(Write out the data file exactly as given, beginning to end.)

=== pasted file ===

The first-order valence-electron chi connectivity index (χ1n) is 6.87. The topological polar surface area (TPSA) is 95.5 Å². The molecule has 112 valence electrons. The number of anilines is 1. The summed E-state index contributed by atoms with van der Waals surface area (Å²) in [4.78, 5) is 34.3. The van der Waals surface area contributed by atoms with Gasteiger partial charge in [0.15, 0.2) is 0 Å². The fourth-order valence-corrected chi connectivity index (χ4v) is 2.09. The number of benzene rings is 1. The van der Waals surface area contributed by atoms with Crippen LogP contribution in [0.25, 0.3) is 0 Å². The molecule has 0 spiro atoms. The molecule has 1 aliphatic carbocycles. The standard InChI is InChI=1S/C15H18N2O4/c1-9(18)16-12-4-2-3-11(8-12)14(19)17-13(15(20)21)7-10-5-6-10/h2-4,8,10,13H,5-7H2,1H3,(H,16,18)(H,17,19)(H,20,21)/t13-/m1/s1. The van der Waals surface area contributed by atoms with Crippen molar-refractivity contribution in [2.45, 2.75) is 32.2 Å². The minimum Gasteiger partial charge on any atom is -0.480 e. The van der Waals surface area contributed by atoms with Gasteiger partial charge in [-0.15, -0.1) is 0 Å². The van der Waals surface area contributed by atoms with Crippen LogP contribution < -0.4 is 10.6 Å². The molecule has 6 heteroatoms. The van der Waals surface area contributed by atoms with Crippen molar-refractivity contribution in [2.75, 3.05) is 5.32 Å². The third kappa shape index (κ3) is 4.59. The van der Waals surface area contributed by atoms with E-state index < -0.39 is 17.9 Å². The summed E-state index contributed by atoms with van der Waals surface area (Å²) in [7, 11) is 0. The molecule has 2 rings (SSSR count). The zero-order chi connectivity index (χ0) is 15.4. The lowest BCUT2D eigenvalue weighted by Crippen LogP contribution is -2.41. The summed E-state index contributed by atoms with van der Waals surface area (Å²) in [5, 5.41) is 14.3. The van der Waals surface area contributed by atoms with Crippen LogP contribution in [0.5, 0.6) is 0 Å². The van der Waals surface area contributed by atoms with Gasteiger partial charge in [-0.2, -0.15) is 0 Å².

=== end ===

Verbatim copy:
The first-order valence-electron chi connectivity index (χ1n) is 6.87. The topological polar surface area (TPSA) is 95.5 Å². The molecule has 112 valence electrons. The number of anilines is 1. The summed E-state index contributed by atoms with van der Waals surface area (Å²) in [4.78, 5) is 34.3. The van der Waals surface area contributed by atoms with Gasteiger partial charge in [0.15, 0.2) is 0 Å². The fourth-order valence-corrected chi connectivity index (χ4v) is 2.09. The number of benzene rings is 1. The van der Waals surface area contributed by atoms with Crippen LogP contribution in [0.25, 0.3) is 0 Å². The molecule has 0 spiro atoms. The molecule has 1 aliphatic carbocycles. The standard InChI is InChI=1S/C15H18N2O4/c1-9(18)16-12-4-2-3-11(8-12)14(19)17-13(15(20)21)7-10-5-6-10/h2-4,8,10,13H,5-7H2,1H3,(H,16,18)(H,17,19)(H,20,21)/t13-/m1/s1. The van der Waals surface area contributed by atoms with Crippen molar-refractivity contribution in [2.45, 2.75) is 32.2 Å². The minimum Gasteiger partial charge on any atom is -0.480 e. The van der Waals surface area contributed by atoms with Gasteiger partial charge in [-0.15, -0.1) is 0 Å². The van der Waals surface area contributed by atoms with Crippen LogP contribution < -0.4 is 10.6 Å². The molecule has 6 heteroatoms. The van der Waals surface area contributed by atoms with Crippen molar-refractivity contribution in [2.75, 3.05) is 5.32 Å². The third kappa shape index (κ3) is 4.59. The van der Waals surface area contributed by atoms with E-state index < -0.39 is 17.9 Å². The summed E-state index contributed by atoms with van der Waals surface area (Å²) in [7, 11) is 0. The molecule has 2 rings (SSSR count). The zero-order chi connectivity index (χ0) is 15.4. The lowest BCUT2D eigenvalue weighted by Crippen LogP contribution is -2.41. The summed E-state index contributed by atoms with van der Waals surface area (Å²) in [5, 5.41) is 14.3. The van der Waals surface area contributed by atoms with Crippen LogP contribution in [0.5, 0.6) is 0 Å². The van der Waals surface area contributed by atoms with Gasteiger partial charge in [-0.2, -0.15) is 0 Å².